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magnetricity?


moth
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are we entering an age of magnetronics?

http://www.london-nano.com/content/researchhighlights/magnetricity/

 

"The research, published today in Nature (1), proves the existence of atom-sized magnetic charges called ‘magnetic monopoles’ that behave and interact just like more familiar electric charges. It also demonstrates a perfect symmetry between electricity and magnetism – a phenomenon dubbed ‘magnetricity' by the authors from the LCN and STFC’s ISIS Neutron and Muon Source ."

 

"The experiment allowed the team to detect magnetic charges in the spin ice (Dy2Ti2O7), to measure their currents, and to determine the elementary unit of the magnetic charge in the material. The monopoles they observed arise as disturbances of the magnetic state of the spin ice, and can exist only inside the material."

 

does anybody know how or if spin ice is related to spin glass?

 

i'm not sure if this should go in speculations, but any speculations about where this might lead ?

 

thanks

 

i see cap'nrefsmmat already covered this in another thread - sorry

http://www.scienceforums.net/forum/showthread.php?t=43725&highlight=magnetic+monopoles

Edited by moth
link to previous thread on this topic
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"The research, published today in Nature (1), proves the existence of atom-sized magnetic charges called ‘magnetic monopoles’ that behave and interact just like more familiar electric charges.

Then we have to rewrite everything.
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Note that these monopoles are a collective effect — they do not exist on their own, like electric charges. AFAICT they are a residual effect in a material under certain conditions, sort of like semiconductor "holes," i.e. they are not real, but are an artifact of the behavior of the material, and it's easier to model it that way, rather than a much more complex model of the "real" particles. In the case of magnetricity, it's a misalignment of the spins of electrons in the material; there are no physical monopoles, but the asymmetry in the spin orientation behaves like a monopole would.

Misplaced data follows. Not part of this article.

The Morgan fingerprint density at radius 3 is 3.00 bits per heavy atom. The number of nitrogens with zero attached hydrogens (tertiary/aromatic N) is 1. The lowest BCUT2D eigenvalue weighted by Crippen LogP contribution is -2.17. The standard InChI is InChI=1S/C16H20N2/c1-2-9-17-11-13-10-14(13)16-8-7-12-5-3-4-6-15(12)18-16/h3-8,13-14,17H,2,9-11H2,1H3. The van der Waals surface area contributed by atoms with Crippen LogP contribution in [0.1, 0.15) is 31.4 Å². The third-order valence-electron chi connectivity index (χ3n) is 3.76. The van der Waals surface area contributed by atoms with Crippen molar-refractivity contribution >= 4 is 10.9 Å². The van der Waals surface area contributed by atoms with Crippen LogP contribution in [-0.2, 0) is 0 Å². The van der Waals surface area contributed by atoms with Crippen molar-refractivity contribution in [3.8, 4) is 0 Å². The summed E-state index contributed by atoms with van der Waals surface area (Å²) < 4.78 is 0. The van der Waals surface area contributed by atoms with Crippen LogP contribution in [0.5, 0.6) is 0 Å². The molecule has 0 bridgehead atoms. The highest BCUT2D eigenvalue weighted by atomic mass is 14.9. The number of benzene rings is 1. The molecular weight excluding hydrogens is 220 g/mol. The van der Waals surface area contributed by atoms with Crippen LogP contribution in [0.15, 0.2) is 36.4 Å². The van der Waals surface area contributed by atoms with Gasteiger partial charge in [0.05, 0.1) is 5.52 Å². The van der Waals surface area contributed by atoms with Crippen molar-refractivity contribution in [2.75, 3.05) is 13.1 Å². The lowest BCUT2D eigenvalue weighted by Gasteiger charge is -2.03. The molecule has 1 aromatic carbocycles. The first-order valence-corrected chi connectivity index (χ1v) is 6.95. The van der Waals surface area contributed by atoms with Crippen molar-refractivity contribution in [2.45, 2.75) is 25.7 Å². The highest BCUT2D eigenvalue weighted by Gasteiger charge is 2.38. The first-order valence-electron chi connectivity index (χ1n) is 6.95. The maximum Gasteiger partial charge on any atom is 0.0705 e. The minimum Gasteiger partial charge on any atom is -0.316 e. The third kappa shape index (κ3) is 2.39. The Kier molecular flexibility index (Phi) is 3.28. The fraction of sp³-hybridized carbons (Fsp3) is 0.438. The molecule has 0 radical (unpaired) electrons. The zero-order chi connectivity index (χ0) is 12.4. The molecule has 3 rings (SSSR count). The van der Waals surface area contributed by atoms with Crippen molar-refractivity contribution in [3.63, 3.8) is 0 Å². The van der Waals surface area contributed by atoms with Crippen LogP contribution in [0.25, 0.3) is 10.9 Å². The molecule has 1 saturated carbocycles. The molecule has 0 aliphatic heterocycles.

http://www.symmetrymagazine.org/breaking/2009/01/29/making-magnetic-monopoles-and-other-exotica-in-the-lab/

 

The summary here explains why these aren't really monopoles

http://scienceblogs.com/startswithabang/2009/09/magnetic_monopoles_oh_dear.php

What they did was create magnetic "strings", or very long, thin magnets on a lattice, where North and South poles are separated by great distances. If you only look at one side of this string, you only see one pole. But
the other pole is still there
, and so this isn't a monopole. If you tried to snap the string, you still wouldn't isolate one magnetic charge

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thank you for the links swansont.

the reader who responded to one of the articles with an offer to sell monopoles on a buy one get one free basis was the best laugh i've had in weeks.

i guess one of the pitfalls of trying to follow advancements in science through the media is you may learn more about journalism than science.

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Too bad! And here I was hoping to turn them into a perpetual motion machine! ;)


Merged post follows:

Consecutive posts merged
the reader who responded to one of the articles with an offer to sell monopoles on a buy one get one free basis was the best laugh i've had in weeks.

 

lol

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  • 3 weeks later...

"and i was just beginning to get a little bit of a clue about the lorentz transforms.

i wonder if monopoles could simplify maxwell's mess?"

 

Maxwell's equations look a lot nicer if you write them in tensor notation: something like

 

div F = J

curl F = 0

 

if you remove all the tensor indices. Magnetic monopoles would make them more complicated - replace the second equation by curl F = M for some "monopole tensor" M

Edited by Ratnaz
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